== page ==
Again, a special thanks to those of you who are supporting the site and channel through Patreon and the Coffee Fund. While certainly not a requirement as my content will always be free–I really appreciate the support.

73,

Thomas (K4SWL)

6 thoughts on “POTA Field Report: Dodging the rain at Lake James State Park”

  1. Good article. I have been there, going to a park with shelters hoping one would be open. I once went to a nice local park on the Gulf of Mexico to find a large group of volunteers to clean the park using the shelters, all 3. At another time at a park with fishing pier a fishing event and one of the shelters was used for the admin of the event, but there were other shelters open although they were further away from where we liked.

    I mainly do only parks with either shelters or in the open picnic tables although I have used my small table setup on the back of my Jeep and out in the open.

  2. One comment about the antenna and any loose wire for it.

    I would never have my cable for the antenna connected to the rig where it could be hooked by someone and drag the rig off. I also would never mount my antenna like a vertical directly to the rig except maybe a rubber duck for VHF/UHF as is done with most HTs. Learned this in the Army with gear and field phones. Secure the wire to something so if it is snagged that something will catch and hold it in place. I’ve seen too many times people walking around ending up tripping on wires. This can also be a health hazard, as someone one can trip on it and fall. I try to make sure all is safe.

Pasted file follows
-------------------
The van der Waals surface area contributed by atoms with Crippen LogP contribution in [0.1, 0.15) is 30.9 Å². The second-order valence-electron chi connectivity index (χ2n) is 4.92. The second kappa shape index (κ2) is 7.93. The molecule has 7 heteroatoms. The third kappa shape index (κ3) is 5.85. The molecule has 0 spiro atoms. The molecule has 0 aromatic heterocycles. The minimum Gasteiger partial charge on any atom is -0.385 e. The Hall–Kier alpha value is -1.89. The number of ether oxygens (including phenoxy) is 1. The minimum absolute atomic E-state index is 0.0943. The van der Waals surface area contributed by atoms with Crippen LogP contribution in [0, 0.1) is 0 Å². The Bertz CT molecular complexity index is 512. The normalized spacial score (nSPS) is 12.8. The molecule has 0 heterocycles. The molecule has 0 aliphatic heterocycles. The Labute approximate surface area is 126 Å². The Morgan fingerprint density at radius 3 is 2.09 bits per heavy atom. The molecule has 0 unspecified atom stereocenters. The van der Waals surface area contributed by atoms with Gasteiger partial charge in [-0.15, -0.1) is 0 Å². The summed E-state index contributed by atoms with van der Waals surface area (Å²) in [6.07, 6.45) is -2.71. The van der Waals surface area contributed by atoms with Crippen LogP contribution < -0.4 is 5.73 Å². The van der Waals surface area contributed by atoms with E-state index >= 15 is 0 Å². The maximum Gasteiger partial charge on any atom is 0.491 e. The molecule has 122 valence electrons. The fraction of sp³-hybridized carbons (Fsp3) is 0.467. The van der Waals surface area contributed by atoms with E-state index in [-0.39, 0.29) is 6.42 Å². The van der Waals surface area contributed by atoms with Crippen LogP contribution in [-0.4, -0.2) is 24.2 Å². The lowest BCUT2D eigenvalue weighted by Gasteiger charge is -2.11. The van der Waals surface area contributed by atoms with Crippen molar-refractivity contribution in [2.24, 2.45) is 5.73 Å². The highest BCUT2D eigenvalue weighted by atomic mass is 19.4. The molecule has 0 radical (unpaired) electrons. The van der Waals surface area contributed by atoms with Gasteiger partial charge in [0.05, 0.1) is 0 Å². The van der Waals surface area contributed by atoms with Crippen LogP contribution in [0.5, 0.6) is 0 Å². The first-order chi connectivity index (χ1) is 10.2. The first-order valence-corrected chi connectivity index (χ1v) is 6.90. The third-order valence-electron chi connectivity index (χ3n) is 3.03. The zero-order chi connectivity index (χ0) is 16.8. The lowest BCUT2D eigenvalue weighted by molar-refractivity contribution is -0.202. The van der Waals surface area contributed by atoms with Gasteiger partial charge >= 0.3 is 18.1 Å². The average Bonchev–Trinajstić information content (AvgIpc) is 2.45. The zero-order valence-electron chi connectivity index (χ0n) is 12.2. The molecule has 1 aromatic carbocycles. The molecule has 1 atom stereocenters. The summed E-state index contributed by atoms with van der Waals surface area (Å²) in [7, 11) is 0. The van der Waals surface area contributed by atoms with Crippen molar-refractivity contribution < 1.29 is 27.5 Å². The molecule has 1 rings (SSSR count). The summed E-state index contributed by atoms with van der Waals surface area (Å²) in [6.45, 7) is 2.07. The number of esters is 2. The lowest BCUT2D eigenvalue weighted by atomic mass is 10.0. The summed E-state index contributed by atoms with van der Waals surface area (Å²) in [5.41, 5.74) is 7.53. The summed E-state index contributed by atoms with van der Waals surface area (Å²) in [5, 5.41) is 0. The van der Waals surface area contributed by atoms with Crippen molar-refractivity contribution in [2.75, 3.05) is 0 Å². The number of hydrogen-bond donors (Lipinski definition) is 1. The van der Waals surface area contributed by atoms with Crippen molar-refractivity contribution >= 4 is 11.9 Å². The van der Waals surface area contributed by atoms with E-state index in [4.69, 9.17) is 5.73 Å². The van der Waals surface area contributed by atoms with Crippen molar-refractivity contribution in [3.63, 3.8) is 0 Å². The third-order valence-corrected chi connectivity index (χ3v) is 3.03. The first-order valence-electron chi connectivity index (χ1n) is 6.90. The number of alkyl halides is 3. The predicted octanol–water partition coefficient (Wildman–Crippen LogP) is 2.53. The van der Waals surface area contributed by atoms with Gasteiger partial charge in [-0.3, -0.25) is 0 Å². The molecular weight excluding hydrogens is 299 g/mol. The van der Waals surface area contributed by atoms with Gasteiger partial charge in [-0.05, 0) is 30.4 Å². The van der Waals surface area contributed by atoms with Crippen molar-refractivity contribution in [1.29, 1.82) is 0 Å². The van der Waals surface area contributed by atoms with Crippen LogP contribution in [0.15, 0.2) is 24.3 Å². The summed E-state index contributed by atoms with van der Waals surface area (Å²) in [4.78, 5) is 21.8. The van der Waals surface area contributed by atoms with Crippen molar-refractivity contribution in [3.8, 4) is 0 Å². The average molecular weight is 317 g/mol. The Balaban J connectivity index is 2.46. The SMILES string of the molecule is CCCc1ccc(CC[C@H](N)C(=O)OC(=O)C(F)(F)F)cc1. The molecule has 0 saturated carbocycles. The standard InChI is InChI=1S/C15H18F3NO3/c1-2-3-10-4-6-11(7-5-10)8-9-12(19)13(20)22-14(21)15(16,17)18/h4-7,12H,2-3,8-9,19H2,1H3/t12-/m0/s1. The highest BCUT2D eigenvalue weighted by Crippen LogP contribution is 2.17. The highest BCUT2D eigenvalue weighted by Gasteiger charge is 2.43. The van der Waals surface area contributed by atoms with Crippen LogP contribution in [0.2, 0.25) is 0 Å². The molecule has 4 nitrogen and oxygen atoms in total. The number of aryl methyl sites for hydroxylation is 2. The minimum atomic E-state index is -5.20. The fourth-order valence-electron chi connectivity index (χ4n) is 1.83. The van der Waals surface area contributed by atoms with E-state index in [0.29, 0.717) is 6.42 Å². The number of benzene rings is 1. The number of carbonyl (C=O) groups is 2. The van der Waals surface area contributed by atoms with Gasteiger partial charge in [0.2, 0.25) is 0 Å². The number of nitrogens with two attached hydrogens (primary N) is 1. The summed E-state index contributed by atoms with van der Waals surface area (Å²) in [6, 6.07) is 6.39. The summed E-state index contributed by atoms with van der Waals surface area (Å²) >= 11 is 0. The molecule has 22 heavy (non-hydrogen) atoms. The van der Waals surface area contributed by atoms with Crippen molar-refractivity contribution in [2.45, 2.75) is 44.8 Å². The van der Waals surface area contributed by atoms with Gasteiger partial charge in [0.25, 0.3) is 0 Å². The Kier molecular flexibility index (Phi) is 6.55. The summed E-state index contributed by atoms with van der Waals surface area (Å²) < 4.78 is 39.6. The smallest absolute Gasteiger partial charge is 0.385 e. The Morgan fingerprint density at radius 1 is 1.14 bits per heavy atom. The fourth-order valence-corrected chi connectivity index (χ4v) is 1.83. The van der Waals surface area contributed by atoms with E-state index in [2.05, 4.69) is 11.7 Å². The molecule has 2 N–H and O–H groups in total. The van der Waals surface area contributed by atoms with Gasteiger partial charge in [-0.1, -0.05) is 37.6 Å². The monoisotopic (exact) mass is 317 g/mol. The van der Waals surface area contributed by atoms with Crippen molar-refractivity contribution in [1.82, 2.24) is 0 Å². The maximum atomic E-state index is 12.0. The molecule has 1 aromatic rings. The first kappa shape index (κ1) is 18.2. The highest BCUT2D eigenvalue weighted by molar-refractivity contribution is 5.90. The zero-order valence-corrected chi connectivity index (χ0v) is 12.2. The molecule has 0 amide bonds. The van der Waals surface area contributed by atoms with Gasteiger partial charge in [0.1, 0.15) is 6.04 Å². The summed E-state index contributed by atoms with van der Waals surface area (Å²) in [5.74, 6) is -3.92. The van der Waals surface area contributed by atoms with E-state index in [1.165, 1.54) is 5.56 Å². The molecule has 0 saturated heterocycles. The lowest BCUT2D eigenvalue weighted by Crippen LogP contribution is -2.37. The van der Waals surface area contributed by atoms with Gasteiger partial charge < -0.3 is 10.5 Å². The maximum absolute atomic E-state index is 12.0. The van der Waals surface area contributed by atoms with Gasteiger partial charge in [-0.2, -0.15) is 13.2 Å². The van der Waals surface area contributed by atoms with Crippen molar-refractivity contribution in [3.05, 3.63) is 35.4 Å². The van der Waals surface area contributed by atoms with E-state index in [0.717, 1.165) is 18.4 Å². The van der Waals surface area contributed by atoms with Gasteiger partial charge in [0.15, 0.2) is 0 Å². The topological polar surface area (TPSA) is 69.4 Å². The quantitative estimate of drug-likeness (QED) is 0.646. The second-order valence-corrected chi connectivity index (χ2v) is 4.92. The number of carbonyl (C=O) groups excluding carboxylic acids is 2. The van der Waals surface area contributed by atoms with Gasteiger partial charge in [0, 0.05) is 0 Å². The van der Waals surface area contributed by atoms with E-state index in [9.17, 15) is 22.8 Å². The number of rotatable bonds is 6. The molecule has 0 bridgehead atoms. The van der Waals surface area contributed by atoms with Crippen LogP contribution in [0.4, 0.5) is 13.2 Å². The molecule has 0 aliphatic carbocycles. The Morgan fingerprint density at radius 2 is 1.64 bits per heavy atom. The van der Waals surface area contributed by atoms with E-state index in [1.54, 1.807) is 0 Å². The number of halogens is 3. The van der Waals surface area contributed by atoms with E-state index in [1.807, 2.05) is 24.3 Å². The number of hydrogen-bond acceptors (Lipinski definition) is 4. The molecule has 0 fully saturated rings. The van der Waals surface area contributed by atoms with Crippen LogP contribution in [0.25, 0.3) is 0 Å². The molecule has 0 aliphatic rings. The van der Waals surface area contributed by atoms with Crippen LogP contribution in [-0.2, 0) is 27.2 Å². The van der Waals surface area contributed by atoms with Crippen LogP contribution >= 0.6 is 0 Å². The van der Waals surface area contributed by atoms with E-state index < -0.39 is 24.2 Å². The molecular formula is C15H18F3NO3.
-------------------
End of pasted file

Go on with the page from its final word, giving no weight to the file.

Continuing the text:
If find at shelters there are wooden rafters so I can run the coax that is going to my dipole mounted on tripod or pole allowing me to get the coax up high in the air and coming down to the picnic table. I then secure the coax to the table.

  3. One other comment. I like being in a shelter and it rains. Sure nothing that big of a rain, but is pleasant feeling. Only issue is lightning, no operation when that happens. The smell of a good rain in an open park is very pleasant to be around.

    So when going to a park and I see rain it is by no means a reason to not do the event, more of a reason to do it.

    But there are limits, sounds like you were at this point.

  4. I recently used Larry’s paddle in a drizzle along with my TX-500. The paddle was on my flight deck exposed, and worked fine. When I got home all I did was blow it out with some canned air. I’m going to try to get out tomorrow.

    1. It’s 31′ long for the 40 meter band. The one for 20M is much shorter (I don’t have it with me to check!). 🙂